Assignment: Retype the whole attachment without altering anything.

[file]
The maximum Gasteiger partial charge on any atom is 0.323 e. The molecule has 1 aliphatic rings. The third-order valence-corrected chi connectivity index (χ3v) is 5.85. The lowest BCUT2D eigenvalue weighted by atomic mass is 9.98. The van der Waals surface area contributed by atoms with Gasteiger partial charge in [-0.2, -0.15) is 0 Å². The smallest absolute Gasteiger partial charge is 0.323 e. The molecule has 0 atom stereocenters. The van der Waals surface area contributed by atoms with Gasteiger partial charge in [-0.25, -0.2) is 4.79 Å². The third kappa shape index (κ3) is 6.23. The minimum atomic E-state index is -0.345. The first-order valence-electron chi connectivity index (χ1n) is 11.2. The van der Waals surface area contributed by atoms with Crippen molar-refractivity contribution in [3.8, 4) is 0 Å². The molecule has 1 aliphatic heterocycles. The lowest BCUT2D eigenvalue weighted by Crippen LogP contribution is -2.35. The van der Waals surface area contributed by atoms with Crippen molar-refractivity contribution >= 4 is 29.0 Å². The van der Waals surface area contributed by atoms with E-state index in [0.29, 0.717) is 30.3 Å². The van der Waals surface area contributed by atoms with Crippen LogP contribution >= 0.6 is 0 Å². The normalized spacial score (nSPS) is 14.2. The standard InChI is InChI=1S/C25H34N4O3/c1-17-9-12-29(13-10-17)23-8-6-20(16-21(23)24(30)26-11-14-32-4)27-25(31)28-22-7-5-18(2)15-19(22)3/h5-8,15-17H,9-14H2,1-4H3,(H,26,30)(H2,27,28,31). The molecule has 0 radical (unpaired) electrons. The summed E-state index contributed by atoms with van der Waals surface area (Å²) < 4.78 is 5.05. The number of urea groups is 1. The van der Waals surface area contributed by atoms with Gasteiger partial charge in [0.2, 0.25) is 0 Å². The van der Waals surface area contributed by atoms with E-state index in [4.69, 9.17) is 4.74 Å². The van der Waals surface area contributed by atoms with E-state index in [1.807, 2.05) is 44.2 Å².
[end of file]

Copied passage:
The maximum Gasteiger partial charge on any atom is 0.323 e. The molecule has 1 aliphatic rings. The third-order valence-corrected chi connectivity index (χ3v) is 5.85. The lowest BCUT2D eigenvalue weighted by atomic mass is 9.98. The van der Waals surface area contributed by atoms with Gasteiger partial charge in [-0.2, -0.15) is 0 Å². The smallest absolute Gasteiger partial charge is 0.323 e. The molecule has 0 atom stereocenters. The van der Waals surface area contributed by atoms with Gasteiger partial charge in [-0.25, -0.2) is 4.79 Å². The third kappa shape index (κ3) is 6.23. The minimum atomic E-state index is -0.345. The first-order valence-electron chi connectivity index (χ1n) is 11.2. The van der Waals surface area contributed by atoms with Crippen molar-refractivity contribution in [3.8, 4) is 0 Å². The molecule has 1 aliphatic heterocycles. The lowest BCUT2D eigenvalue weighted by Crippen LogP contribution is -2.35. The van der Waals surface area contributed by atoms with Crippen molar-refractivity contribution >= 4 is 29.0 Å². The van der Waals surface area contributed by atoms with E-state index in [0.29, 0.717) is 30.3 Å². The van der Waals surface area contributed by atoms with Crippen LogP contribution >= 0.6 is 0 Å². The normalized spacial score (nSPS) is 14.2. The standard InChI is InChI=1S/C25H34N4O3/c1-17-9-12-29(13-10-17)23-8-6-20(16-21(23)24(30)26-11-14-32-4)27-25(31)28-22-7-5-18(2)15-19(22)3/h5-8,15-17H,9-14H2,1-4H3,(H,26,30)(H2,27,28,31). The molecule has 0 radical (unpaired) electrons. The summed E-state index contributed by atoms with van der Waals surface area (Å²) < 4.78 is 5.05. The number of urea groups is 1. The van der Waals surface area contributed by atoms with Gasteiger partial charge in [0.2, 0.25) is 0 Å². The van der Waals surface area contributed by atoms with E-state index in [4.69, 9.17) is 4.74 Å². The van der Waals surface area contributed by atoms with E-state index in [1.807, 2.05) is 44.2 Å².